A control element 30 is coupled by means of a bus 31 to audio circuit 20, encryption/decryption element 25 and encode/decode element 27. As will be understood, control element 30 provides all of the necessary control signals to control the operation of core unit 12. Also, keypad 17 is connected to control element 30 to receive any instructions from various controls (e.g., on/off, etc.) and to convert typed messages into digital signals compatible with element 27. Display 18 is connected to control element 30 and receives signals compatible with the display from control element 30. Also in some instances (e.g., touch screens and the like) control element 30 may receive signals from display 18. It will of course be understood that some, all, or additional operator interface elements may be incorporated in core unit 12 and will generally be connected in a manner known in the art. Control element 30 also has an I/O terminal 32 for receiving and communicating various control signals. Also, control element 30 can have a data I/O terminal 33 for connecting core unit 12 directly to various wired devices in an office, home, etc.
Here it should be understood that core unit 12 is designed as a common front end for any or all hand-held communication handsets or devices, including but not limited to well known wireless devices such as AMPS, GSM (a European TDMA cellular phone), Iridium, IS95 (CDMA), Tetra (a European terrestrial trunked radio), and well known wired devices, such as V.34 MODEMs. To accommodate core unit 12 to the various hand-held communication devices, a standard interface coupler 35 is provided. Standard interface coupler 35 is connected to data I/O terminal 28, Audio I/O terminal 21. and control I/O terminal 32.
A mating standard interface coupler 40 is incorporated into any hand-held communication handsets or devices intended to utilize core unit 12 as the front end. For after market use, i.e., handheld units already in use and incorporating their own internal front ends, mating standard interface coupler 40 can be easily incorporated so that core unit 30 can be coupled and used instead of the internal front end. Here the term “standard interface coupler” is defined as any well known coupler which can be conveniently installed in core unit 30 and in any handheld communication handsets or devices intended to utilize core unit 12 as the front end. Mating standard interface coupler 40 is connected in a well known manner to a transceiver 42 which is formatted for any of the various wireless and/or wired systems. An I/O terminal 44 is illustrated with an antenna 45 attached thereto but it will be understood that terminal 44 could be or could include a connection to various wired systems.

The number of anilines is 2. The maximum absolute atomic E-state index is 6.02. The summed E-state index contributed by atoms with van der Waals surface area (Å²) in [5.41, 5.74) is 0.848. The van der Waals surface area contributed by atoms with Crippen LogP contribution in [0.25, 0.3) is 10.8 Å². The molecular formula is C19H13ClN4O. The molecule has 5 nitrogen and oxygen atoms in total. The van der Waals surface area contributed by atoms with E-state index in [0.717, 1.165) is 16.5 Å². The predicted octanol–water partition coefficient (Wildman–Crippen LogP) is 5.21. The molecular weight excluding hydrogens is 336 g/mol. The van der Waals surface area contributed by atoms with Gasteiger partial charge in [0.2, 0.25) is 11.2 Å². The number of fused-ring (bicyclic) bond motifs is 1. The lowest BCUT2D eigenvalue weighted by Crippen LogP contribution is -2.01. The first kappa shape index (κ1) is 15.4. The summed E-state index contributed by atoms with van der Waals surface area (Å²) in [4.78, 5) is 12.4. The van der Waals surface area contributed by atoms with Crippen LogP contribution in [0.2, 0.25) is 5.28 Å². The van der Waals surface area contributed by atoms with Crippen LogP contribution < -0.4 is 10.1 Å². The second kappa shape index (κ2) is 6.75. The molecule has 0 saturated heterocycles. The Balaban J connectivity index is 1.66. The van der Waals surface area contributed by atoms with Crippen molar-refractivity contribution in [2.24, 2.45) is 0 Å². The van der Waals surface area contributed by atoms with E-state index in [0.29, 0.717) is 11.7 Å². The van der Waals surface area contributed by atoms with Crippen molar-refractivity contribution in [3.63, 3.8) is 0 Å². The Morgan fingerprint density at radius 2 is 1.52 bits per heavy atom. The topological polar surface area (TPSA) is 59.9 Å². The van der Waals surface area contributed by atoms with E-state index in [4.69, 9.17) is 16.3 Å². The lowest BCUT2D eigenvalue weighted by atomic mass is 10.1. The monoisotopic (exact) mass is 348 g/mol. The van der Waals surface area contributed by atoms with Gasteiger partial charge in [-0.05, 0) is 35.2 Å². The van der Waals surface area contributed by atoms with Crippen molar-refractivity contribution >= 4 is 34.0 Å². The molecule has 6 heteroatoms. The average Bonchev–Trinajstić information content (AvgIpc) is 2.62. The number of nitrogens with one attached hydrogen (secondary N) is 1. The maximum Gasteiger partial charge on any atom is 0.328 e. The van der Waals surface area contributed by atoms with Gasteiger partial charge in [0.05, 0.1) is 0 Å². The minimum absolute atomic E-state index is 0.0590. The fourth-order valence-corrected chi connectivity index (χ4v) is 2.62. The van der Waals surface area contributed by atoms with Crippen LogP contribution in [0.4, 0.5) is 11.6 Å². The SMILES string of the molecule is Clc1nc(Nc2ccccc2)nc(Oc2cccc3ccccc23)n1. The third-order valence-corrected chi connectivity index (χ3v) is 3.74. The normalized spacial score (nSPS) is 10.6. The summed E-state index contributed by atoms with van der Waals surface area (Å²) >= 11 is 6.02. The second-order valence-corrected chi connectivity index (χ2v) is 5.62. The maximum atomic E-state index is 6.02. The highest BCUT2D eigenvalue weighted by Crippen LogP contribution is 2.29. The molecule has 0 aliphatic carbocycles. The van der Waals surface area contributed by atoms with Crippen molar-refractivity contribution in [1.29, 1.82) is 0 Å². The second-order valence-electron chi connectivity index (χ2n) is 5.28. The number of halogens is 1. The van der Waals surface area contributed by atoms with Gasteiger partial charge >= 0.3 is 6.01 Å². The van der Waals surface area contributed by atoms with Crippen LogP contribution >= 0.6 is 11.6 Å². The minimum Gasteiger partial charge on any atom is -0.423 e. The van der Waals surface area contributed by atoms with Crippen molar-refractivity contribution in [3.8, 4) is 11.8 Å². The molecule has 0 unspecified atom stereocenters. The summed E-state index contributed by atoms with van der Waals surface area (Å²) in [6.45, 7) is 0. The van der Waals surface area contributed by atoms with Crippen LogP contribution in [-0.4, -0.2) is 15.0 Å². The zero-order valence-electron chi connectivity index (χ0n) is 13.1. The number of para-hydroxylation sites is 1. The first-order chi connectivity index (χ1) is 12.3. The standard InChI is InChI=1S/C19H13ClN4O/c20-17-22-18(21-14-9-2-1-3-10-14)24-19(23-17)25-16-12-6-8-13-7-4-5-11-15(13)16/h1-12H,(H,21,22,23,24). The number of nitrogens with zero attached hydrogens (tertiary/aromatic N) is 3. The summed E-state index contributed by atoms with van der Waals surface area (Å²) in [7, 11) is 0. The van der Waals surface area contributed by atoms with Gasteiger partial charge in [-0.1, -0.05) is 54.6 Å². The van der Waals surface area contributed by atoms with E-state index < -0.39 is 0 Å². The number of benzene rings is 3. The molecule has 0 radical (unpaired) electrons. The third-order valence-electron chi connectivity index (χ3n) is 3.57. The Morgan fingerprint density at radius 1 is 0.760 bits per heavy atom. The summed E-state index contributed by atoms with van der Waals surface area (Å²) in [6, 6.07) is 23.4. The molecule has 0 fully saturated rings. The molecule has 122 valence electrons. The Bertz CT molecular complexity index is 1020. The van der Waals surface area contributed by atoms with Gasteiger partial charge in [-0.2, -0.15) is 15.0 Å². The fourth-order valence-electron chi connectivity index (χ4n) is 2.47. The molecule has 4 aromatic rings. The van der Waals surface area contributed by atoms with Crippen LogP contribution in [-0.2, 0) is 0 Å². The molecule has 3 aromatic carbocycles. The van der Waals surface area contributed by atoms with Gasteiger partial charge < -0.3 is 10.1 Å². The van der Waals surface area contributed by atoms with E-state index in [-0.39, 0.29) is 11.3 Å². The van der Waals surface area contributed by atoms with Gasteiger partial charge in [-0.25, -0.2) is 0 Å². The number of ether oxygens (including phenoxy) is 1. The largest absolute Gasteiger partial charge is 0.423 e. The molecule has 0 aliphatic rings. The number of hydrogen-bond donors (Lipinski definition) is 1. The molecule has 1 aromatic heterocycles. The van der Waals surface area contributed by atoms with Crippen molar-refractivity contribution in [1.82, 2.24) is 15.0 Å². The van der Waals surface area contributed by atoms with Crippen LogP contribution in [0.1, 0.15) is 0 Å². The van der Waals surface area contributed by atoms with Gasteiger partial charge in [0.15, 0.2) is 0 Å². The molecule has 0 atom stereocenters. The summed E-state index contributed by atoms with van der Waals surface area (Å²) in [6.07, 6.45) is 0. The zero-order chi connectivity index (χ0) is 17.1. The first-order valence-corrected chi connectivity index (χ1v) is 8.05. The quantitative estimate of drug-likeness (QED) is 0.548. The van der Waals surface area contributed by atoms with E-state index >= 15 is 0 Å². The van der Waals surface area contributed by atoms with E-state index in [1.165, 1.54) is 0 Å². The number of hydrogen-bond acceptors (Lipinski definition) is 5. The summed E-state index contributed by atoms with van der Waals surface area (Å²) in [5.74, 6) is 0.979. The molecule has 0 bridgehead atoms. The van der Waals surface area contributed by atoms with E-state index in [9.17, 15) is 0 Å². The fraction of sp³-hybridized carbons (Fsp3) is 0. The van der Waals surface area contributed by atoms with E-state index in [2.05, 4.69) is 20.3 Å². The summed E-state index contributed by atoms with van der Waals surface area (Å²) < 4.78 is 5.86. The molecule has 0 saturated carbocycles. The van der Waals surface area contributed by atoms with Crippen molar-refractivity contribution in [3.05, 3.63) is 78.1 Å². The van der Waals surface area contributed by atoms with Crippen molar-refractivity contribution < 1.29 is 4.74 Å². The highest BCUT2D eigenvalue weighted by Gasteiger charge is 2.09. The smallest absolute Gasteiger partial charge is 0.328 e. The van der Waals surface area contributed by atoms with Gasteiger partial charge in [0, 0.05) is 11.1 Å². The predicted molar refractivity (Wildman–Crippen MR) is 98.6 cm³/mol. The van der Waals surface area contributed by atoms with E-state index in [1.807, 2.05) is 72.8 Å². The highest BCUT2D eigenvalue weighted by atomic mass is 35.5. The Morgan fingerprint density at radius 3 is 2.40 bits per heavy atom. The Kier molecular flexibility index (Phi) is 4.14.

Thus, handheld units for all of the various communications systems (e.g., wireless devices such as AMPS, GSM (a European TDMA cellular phone), Iridium, IS95 (CDMA), Tetra (a European terrestrial trunked radio), and well known wired devices, such as V.34 MODEMs) simply require a transceiver compatible with the various formats and a mating standard interface coupler. Individual front ends can be eliminated. A common core unit 12 is then supplied for each handheld unit or, in cases where an individual desires different handheld units, a single core unit 12 can be used with any of the handheld transceiver units. Also, when an individual wants a new or different communications device he simply purchases a new handheld transceiver unit and uses the old common core unit. Further, in instances where an individual already has a handheld unit with an internal front end, he can simply install the mating standard coupler 40 and use the common core unit for secure communications. This greatly simplifies manufacturing of new handheld transceiver units and substantially reduces the cost to consumers. Therefore, each time that a customer changes to a handheld communication device with a different format or purchases a new or a second type of handheld communication device, he is not required to purchase a new or another encryption module. Because the manufacturer is only required to certify and or test a single front end, the time is substantially reduced and the cost to the consumer is reduced.
While we have shown and described a specific embodiment of the present invention, further modifications and improvements will occur to those skilled in the art. We desire it to be understood, therefore, that this invention is not limited to the particular forms shown and we intend in the appended claims to cover all modifications that do not depart from the spirit and scope of this invention.
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|U.S. Classification||380/270, 380/271, 380/250, 348/14.01, 713/153|
|International Classification||H04Q7/38, H04L9/10, H04M1/00, H04M1/68, H04M1/725, H04K1/00, H04M1/02|
|Cooperative Classification||H04M1/0256, H04M1/72522, H04K1/00|
|European Classification||H04M1/725F1, H04K1/00|
|Dec 21, 2000||AS||Assignment|
|Jan 17, 2008||FPAY||Fee payment|
Year of fee payment: 4
|Sep 12, 2008||AS||Assignment|
Owner name: TORSAL TECHNOLOGY GROUP LTD. LLC, DELAWARE
Free format text: ASSIGNMENT OF ASSIGNORS INTEREST;ASSIGNOR:MOTOROLA, INC.;REEL/FRAME:021527/0213
Effective date: 20080620
|Jan 10, 2011||AS||Assignment|
Owner name: CDC PROPRIETE INTELLECTUELLE, FRANCE
Free format text: ASSIGNMENT OF ASSIGNORS INTEREST;ASSIGNOR:TORSAL TECHNOLOGY GROUP LTD. LLC;REEL/FRAME:025608/0043
Effective date: 20101103
|Feb 2, 2012||FPAY||Fee payment|
Year of fee payment: 8